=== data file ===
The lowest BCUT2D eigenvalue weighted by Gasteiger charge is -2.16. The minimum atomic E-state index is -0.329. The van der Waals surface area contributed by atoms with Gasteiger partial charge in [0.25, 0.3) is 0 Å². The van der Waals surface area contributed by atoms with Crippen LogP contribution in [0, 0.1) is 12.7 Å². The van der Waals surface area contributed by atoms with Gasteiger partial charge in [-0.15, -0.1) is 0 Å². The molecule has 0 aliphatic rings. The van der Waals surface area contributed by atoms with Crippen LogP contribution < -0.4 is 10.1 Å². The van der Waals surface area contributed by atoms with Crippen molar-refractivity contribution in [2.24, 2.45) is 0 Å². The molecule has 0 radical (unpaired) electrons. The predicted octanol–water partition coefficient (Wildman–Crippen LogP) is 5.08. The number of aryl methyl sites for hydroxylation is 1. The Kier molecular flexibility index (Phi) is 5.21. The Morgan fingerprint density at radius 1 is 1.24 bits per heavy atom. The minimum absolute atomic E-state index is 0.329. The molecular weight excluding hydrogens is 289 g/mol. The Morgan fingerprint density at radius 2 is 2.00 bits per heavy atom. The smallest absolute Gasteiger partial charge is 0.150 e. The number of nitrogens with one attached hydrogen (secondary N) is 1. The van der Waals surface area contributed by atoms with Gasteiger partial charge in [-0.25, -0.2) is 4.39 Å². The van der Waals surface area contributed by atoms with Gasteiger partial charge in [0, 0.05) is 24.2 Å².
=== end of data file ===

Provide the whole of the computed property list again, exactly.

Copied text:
The lowest BCUT2D eigenvalue weighted by Gasteiger charge is -2.16. The minimum atomic E-state index is -0.329. The van der Waals surface area contributed by atoms with Gasteiger partial charge in [0.25, 0.3) is 0 Å². The van der Waals surface area contributed by atoms with Crippen LogP contribution in [0, 0.1) is 12.7 Å². The van der Waals surface area contributed by atoms with Gasteiger partial charge in [-0.15, -0.1) is 0 Å². The molecule has 0 aliphatic rings. The van der Waals surface area contributed by atoms with Crippen LogP contribution < -0.4 is 10.1 Å². The van der Waals surface area contributed by atoms with Crippen molar-refractivity contribution in [2.24, 2.45) is 0 Å². The molecule has 0 radical (unpaired) electrons. The predicted octanol–water partition coefficient (Wildman–Crippen LogP) is 5.08. The number of aryl methyl sites for hydroxylation is 1. The Kier molecular flexibility index (Phi) is 5.21. The Morgan fingerprint density at radius 1 is 1.24 bits per heavy atom. The minimum absolute atomic E-state index is 0.329. The molecular weight excluding hydrogens is 289 g/mol. The Morgan fingerprint density at radius 2 is 2.00 bits per heavy atom. The smallest absolute Gasteiger partial charge is 0.150 e. The number of nitrogens with one attached hydrogen (secondary N) is 1. The van der Waals surface area contributed by atoms with Gasteiger partial charge in [-0.25, -0.2) is 4.39 Å². The van der Waals surface area contributed by atoms with Gasteiger partial charge in [0, 0.05) is 24.2 Å².